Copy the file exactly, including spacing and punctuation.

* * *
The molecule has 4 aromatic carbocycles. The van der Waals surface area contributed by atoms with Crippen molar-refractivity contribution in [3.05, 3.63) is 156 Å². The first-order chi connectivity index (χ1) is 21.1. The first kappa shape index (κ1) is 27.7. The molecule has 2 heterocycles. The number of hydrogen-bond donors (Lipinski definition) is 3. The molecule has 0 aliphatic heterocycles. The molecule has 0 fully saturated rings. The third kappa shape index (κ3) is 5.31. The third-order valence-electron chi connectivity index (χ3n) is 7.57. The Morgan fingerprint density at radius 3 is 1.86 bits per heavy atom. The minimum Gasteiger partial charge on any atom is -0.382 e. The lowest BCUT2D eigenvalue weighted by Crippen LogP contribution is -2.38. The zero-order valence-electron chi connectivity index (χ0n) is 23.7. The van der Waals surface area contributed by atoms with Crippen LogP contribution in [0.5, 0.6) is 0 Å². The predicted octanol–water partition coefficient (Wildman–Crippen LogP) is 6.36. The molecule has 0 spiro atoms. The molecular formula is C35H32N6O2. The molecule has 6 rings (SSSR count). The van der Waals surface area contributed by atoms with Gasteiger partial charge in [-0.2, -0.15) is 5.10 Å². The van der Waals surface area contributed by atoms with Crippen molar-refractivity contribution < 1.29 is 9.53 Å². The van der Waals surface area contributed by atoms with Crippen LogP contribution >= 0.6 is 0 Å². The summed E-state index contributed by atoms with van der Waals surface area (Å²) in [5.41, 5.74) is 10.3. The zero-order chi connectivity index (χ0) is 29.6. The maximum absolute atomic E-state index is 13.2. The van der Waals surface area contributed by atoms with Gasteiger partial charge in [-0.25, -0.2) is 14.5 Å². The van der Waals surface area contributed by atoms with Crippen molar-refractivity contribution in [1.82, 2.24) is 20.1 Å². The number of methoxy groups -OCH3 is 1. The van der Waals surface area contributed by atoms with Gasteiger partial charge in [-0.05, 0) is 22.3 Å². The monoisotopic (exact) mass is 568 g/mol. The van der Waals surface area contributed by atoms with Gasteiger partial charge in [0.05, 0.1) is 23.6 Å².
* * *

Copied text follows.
The molecule has 4 aromatic carbocycles. The van der Waals surface area contributed by atoms with Crippen molar-refractivity contribution in [3.05, 3.63) is 156 Å². The first-order chi connectivity index (χ1) is 21.1. The first kappa shape index (κ1) is 27.7. The molecule has 2 heterocycles. The number of hydrogen-bond donors (Lipinski definition) is 3. The molecule has 0 aliphatic heterocycles. The molecule has 0 fully saturated rings. The third kappa shape index (κ3) is 5.31. The third-order valence-electron chi connectivity index (χ3n) is 7.57. The Morgan fingerprint density at radius 3 is 1.86 bits per heavy atom. The minimum Gasteiger partial charge on any atom is -0.382 e. The lowest BCUT2D eigenvalue weighted by Crippen LogP contribution is -2.38. The zero-order valence-electron chi connectivity index (χ0n) is 23.7. The van der Waals surface area contributed by atoms with Crippen LogP contribution in [0.5, 0.6) is 0 Å². The predicted octanol–water partition coefficient (Wildman–Crippen LogP) is 6.36. The molecule has 0 spiro atoms. The molecular formula is C35H32N6O2. The molecule has 6 rings (SSSR count). The van der Waals surface area contributed by atoms with Gasteiger partial charge in [-0.2, -0.15) is 5.10 Å². The van der Waals surface area contributed by atoms with Crippen molar-refractivity contribution < 1.29 is 9.53 Å². The van der Waals surface area contributed by atoms with Crippen LogP contribution >= 0.6 is 0 Å². The summed E-state index contributed by atoms with van der Waals surface area (Å²) in [5.41, 5.74) is 10.3. The zero-order chi connectivity index (χ0) is 29.6. The maximum absolute atomic E-state index is 13.2. The van der Waals surface area contributed by atoms with Gasteiger partial charge in [-0.25, -0.2) is 14.5 Å². The van der Waals surface area contributed by atoms with Crippen molar-refractivity contribution in [1.82, 2.24) is 20.1 Å². The number of methoxy groups -OCH3 is 1. The van der Waals surface area contributed by atoms with Gasteiger partial charge in [-0.05, 0) is 22.3 Å². The monoisotopic (exact) mass is 568 g/mol. The van der Waals surface area contributed by atoms with Gasteiger partial charge in [0.05, 0.1) is 23.6 Å².